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Sergeants Major Academy holds Asian-Pacific American Heritage Month observance

Sergeants Major Academy holds Asian-Pacific American Heritage Month observance
David Crozier, USASMA Command Communications
Military News
Tuesday, May 21, 2013 - 10:46pm

The students of Sergeants, Major Course Class 63 celebrated Asian-Pacific American Heritage Month with a program Friday, held in the Cooper Lecture Center of the U.S. Army Sergeants Major Academy.

This year’s theme, “Building Leadership: Embracing Cultural Values and Inclusion” provided the audience with a short history on the Asian-Pacific American contributions and culture, as well as a martial arts demonstration and Pacific Islander Warrior Dance, all by Class 63 members.

Celebrated in May to commemorate the contributions of persons of Asia and Pacific Islander descent, it was originally introduced as Pacific/Asian Heritage Week by Congressman Frank Horton and Norman Mineta in the House of Representatives in July 1977. The week was chosen because of two important anniversaries which occurred during this time: the arrival of the first Japanese immigrants to America on May 7, 1843 and the completion of the Transcontinental Railroad by mostly Chinese Laborers on May 10, 1869. Congress later voted to expand the week to a month-long celebration.

The guest speaker for the event was retired Command Sgt. Maj. Robert Keehu, a defense contractor with FSCX, Inc., and an associate professor and senior mentor for the Sergeants Major Course. Keehu greeted those in attendance and said it would be difficult for him to stand there and talk about the 41 different countries that comprise the Asian-Pacific American culture, but what he could talk about is leadership culture, something he learned from his upbringing and teachings from his father and family.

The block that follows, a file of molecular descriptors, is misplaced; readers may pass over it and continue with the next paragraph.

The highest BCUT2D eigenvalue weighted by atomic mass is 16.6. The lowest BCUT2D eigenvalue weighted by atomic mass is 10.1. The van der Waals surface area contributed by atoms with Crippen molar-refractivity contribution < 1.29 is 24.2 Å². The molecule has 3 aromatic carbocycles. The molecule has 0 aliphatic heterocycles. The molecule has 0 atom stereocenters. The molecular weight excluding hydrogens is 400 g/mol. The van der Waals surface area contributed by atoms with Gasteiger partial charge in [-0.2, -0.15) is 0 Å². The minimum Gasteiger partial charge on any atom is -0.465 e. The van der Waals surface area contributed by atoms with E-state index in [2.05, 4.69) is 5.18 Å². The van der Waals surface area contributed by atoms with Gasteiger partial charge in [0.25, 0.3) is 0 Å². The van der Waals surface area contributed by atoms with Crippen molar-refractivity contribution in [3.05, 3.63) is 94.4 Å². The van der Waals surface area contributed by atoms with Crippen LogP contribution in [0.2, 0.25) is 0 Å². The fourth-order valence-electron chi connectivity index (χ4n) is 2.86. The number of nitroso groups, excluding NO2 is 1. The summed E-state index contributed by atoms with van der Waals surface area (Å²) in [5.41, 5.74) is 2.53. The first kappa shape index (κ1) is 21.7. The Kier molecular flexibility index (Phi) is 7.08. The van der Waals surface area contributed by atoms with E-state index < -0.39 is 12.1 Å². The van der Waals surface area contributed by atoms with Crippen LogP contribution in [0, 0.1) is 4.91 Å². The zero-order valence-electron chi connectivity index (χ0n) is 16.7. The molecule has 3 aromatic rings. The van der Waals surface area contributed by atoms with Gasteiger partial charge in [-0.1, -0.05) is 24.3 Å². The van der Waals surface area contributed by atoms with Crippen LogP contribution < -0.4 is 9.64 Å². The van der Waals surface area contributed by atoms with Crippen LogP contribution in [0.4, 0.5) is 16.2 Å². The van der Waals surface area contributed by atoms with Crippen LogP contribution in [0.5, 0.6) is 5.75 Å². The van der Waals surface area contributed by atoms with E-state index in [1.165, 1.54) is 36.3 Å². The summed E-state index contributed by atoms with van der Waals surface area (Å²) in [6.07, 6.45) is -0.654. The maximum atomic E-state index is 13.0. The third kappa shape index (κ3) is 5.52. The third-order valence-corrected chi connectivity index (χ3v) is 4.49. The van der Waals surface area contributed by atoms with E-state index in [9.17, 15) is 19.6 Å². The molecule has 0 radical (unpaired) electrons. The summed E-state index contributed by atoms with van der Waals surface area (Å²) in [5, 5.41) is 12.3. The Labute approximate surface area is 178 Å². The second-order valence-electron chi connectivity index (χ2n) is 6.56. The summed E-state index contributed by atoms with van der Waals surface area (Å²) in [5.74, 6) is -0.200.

“To be successful in the military and in your life, you have to start thinking like an executive,” he said. “You are all executives. The officer is the CEO of a 600-member organization and if you are the command sergeant major, you are the vice president.”

Keehu added, “That makes you a VIP, but not the one you are thinking of.” He explained the “V” stands for volunteering, vision, versatility, values and voice. 

“You are the voice of the organization,” he said.
The “I” represents integrity, initiative, and imaginative. “It does not mean Internet. Don’t be that sergeant major who works from a computer.”

The “P” stands for perspective, prioritize, pride, professionalism and pray.

“So VIP doesn’t mean very important person, it means very inspirational person that Soldiers look up to,” Keehu said. “When you leave here, be that person to your Soldiers.”

“If you do that,” he said, “you create a culture through positive leadership, just like my family has for generations.” 

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